However, the hand is a more complex muscular appendage. When muscles on one side of the forearm or hand contract, muscles on the opposite side have to relax to allow for proper movement.

This is a carefully coordinated “pull and release” mechanism. With conditions like writer’s cramp the “pull and release” mechanism become dysfunctional.

Sometimes muscles on both sides contract thereby pulling against each other. Fine hand and arm movements become difficult to coordinate especially if it is repetitive and rapid. Over time the abnormal pulling can cause structural deformities in the arm and affect the normal alignment of the hand.

By far writer’s cramp tends to occur in people who repetitively use the hands for prolonged periods, particularly where careful coordination of the hand and finger movements is required. Therefore it is more commonly seen among writers and typists. It can also occur after serious injury to the hand and tends to be more common in people with a family history of the condition.

Symptoms 

Most people who suffer with writer’s cramp pass off the symptoms as being muscle strain due to overuse of the arms and hands. However, writer’s cramp is a much more complex condition. The first of the symptoms to appear is pain which worsens with activity and eases with rest. At this point, most patients do not seek treatment. Over time even rest does relieve the pain.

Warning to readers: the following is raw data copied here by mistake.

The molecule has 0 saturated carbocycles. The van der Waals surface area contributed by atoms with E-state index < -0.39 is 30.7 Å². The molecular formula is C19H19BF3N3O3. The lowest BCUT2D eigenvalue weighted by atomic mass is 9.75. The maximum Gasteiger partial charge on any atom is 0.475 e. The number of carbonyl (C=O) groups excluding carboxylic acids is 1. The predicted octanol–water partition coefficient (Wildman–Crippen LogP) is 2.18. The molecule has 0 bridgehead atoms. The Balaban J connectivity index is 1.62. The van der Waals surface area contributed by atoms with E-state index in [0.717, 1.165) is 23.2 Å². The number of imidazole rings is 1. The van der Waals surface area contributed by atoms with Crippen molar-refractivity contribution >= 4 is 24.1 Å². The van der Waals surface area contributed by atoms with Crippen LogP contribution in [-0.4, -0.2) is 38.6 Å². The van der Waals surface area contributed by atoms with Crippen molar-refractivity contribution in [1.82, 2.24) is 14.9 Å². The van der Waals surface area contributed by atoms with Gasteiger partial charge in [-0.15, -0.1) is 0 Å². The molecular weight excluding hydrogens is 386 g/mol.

As the condition progresses, a person with writer’s cramp experiences difficult coordinating certain movements. This can affect daily tasks which involves fine hand movements. The extent of the deformity that may occur in the later stages of writer’s cramp can vary from one person to another.

The hand may be twisted to one side and the fingers do not curl inwards as it should when resting.

Treatment 

The treatment of writer’s cramp may involve medication and electrical therapies. However, the results are not promising and surgery may be needed. Whereas initially the problem in writer’s cramp is largely muscular, as the condition progresses it becomes more of a nerve problem. It is possible for writer’s cramp to resolves spontaneously with no treatment but the focus should be on prevention instead.

Limiting the hours of hand use and arm activity would be the ideal solution. However, this is not always possible. Properly treating the hand at the end of a hard day of work should involve multiple approaches.

By far heat can be one of the most effective ways to gently reduce muscle strain along with a gentle massage and rest. With modern heat packs and wheat bags being small and convenient to carry, applying heat even during the course of the day during breaks can be helpful.